Online Retail SEO: Holiday Shopping Seasonality

SEO (define) for retailing sites and comparison shopping engines must peak during one time of the year: the holiday season. Q4 makes or breaks the success of online retail. Yet many companies don’t realize how important the holidays are for SEO.

Over the years, I’ve focused client education on convincing skeptics that the holidays are the most important time of the year. Companies who understand this are much easier to help. Many standard retail shops have high sales expectations through the end of the year. This growth can vary extensively depending on the industry.

Some brick-and-mortar shops will receive less traffic due to a lack of interest in the products they carry. However, some categories can skyrocket. This prediction can only be counted on based on year-over-year data that mostly hasn’t changed. It’s relatively easy to predict what will happen during these times of change if you know what’s hot and what’s not.

According to a study released by Nielsen NetRatings today, the most popular and purchased items online globally are books (41 percent purchased in the past three months), clothing/accessories/shoes (36 percent), videos/DVDs/games (24 percent), airline tickets (24 percent), and electronic equipment (23 percent).

There are significant variations by country, making global SEO even more challenging during the holiday season.

In Germany, 55 percent of Internet users said they bought books, 42 percent had bought clothes/accessories/shoes, and 25 percent had purchased music/videos/DVDs in the past three months. In the UK, fewer people bought books online compared to Germany: 45 percent bought books online, but a higher percentage purchased videos/DVDs/games (44 percent). Other popular UK categories were clothing/accessories/shoes (38 percent), music (37 percent), and airline tickets/reservations online (25 percent).

Among U.S. Internet users in the past month, 41 percent bought clothing/shoes/accessories, 38 percent bought books, and one in three Internet shoppers bought videos/DVDs/games.

SEO Helps Small Retailers Compete

In the e-commerce world, a new site needs SEO as it moves through many levels of change throughout its life cycle. The difficulty of SEO depends on the market they’re in and the competitiveness of their category.

For example, if you sell computer parts and accessories, there are several large scale distributors who drop ship everything they sell directly to your customers with your name and logo on the shipping label. This drop ship model is an easy way for a small shop to start selling with the big boys.

Global SEO Means Tough Choices

There are several catches to joining this club of sellers:

  1. Can you sell everything big vendors sell? No. Many manufacturers don’t allow non-certified or non-authorized vendors.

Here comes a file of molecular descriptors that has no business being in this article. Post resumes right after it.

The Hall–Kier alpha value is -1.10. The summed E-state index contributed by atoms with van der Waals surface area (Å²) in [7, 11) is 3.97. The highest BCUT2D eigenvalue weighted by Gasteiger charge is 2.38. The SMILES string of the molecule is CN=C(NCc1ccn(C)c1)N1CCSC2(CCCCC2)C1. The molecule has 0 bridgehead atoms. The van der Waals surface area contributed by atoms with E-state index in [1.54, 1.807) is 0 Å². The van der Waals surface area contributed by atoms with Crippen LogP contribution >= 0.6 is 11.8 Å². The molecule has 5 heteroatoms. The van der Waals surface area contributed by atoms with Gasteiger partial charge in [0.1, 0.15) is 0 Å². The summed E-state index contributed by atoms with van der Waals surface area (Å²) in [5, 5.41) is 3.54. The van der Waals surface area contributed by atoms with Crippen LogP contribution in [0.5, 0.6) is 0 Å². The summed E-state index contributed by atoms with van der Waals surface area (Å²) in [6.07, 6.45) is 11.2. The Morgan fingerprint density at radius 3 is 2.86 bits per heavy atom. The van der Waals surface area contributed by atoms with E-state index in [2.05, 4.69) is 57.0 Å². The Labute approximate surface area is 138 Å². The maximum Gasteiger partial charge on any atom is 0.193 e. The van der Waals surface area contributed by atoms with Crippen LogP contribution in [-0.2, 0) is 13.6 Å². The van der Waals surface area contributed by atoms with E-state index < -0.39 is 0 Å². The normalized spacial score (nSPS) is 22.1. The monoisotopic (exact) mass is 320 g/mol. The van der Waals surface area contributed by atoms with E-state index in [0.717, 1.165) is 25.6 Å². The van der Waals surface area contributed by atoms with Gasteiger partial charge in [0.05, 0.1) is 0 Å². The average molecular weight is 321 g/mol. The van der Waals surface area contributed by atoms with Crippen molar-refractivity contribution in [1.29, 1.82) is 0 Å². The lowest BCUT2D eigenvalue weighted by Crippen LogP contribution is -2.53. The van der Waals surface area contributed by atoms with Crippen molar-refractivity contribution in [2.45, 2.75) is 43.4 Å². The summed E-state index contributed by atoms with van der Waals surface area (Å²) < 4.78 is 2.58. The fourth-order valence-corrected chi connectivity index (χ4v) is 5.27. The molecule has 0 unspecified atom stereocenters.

2. If you take all of their SKUs/PLUs — normally known as the item number — will you rank in the search engines? No. You can’t take a list of products that appear on hundreds or thousands of sites and rank for them without some level of differentiation.

If there’s something unique and interesting about the products on your site, differentiation can be easier. Link building, though, is key.

Many times these products need a substantial number of links from other sites to rank well. Link building can be done with a price model, review model, and/or a social media model that compels a buyer to purchase.

Price, Trust, and Brand in SEO

Price on its own isn’t a simple answer to a complicated question. Often a buyer will check prices or do research on a price comparison engine. Shopping comparison engines provide a fairly comprehensive list of retailers. Visitors can sort by price, trust, and other factors. Trust is provided solely by customer review surveys taken by buyers on after a transaction has occurred.

Brand can make a huge difference in SEO as it does in paid search and brick-and-mortar retail. Brand terms can often rank high easily and prove the value of trust and brand recognition with high CTRs (define).

Even selling the exact same product with a new store who may not have the trust of the common buyer. This effect can increase during seasonality in the holiday season. A little less so in the online world, but still the ability to provide trust can be hard to gain.

Many companies sell on this level of trust, by promoting SSL certificates, hacker-free certification, and/or simply letting customers talk to a seller.

How you sell isn’t as important as why people buy online. For a SEO to be successful, retailers must take into account a variety of factors that revolve around searsonality. Don’t downplay the importance of the competitiveness for keywords in your category; alternative ways of selling products in new categories; and above all, what products are the most popular to sell online globally.

Join us for SES London February 19-21 and for training classes on February 22.

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